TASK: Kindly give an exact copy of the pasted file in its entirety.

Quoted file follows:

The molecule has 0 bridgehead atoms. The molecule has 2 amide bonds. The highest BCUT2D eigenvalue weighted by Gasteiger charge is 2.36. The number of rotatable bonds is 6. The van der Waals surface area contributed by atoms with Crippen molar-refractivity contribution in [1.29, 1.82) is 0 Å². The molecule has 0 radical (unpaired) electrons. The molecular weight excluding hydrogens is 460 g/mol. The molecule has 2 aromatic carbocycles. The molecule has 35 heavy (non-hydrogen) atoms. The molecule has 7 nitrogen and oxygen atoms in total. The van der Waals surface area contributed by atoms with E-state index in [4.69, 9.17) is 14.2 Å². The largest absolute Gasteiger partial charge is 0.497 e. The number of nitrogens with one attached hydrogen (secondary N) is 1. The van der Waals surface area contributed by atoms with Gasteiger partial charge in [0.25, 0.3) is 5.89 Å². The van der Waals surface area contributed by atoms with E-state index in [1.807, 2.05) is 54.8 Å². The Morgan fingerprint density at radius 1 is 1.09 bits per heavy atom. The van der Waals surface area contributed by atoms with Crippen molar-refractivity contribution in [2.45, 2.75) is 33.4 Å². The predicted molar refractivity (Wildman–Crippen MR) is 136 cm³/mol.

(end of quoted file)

The molecule has 0 bridgehead atoms. The molecule has 2 amide bonds. The highest BCUT2D eigenvalue weighted by Gasteiger charge is 2.36. The number of rotatable bonds is 6. The van der Waals surface area contributed by atoms with Crippen molar-refractivity contribution in [1.29, 1.82) is 0 Å². The molecule has 0 radical (unpaired) electrons. The molecular weight excluding hydrogens is 460 g/mol. The molecule has 2 aromatic carbocycles. The molecule has 35 heavy (non-hydrogen) atoms. The molecule has 7 nitrogen and oxygen atoms in total. The van der Waals surface area contributed by atoms with E-state index in [4.69, 9.17) is 14.2 Å². The largest absolute Gasteiger partial charge is 0.497 e. The number of nitrogens with one attached hydrogen (secondary N) is 1. The van der Waals surface area contributed by atoms with Gasteiger partial charge in [0.25, 0.3) is 5.89 Å². The van der Waals surface area contributed by atoms with E-state index in [1.807, 2.05) is 54.8 Å². The Morgan fingerprint density at radius 1 is 1.09 bits per heavy atom. The van der Waals surface area contributed by atoms with Crippen molar-refractivity contribution in [2.45, 2.75) is 33.4 Å². The predicted molar refractivity (Wildman–Crippen MR) is 136 cm³/mol.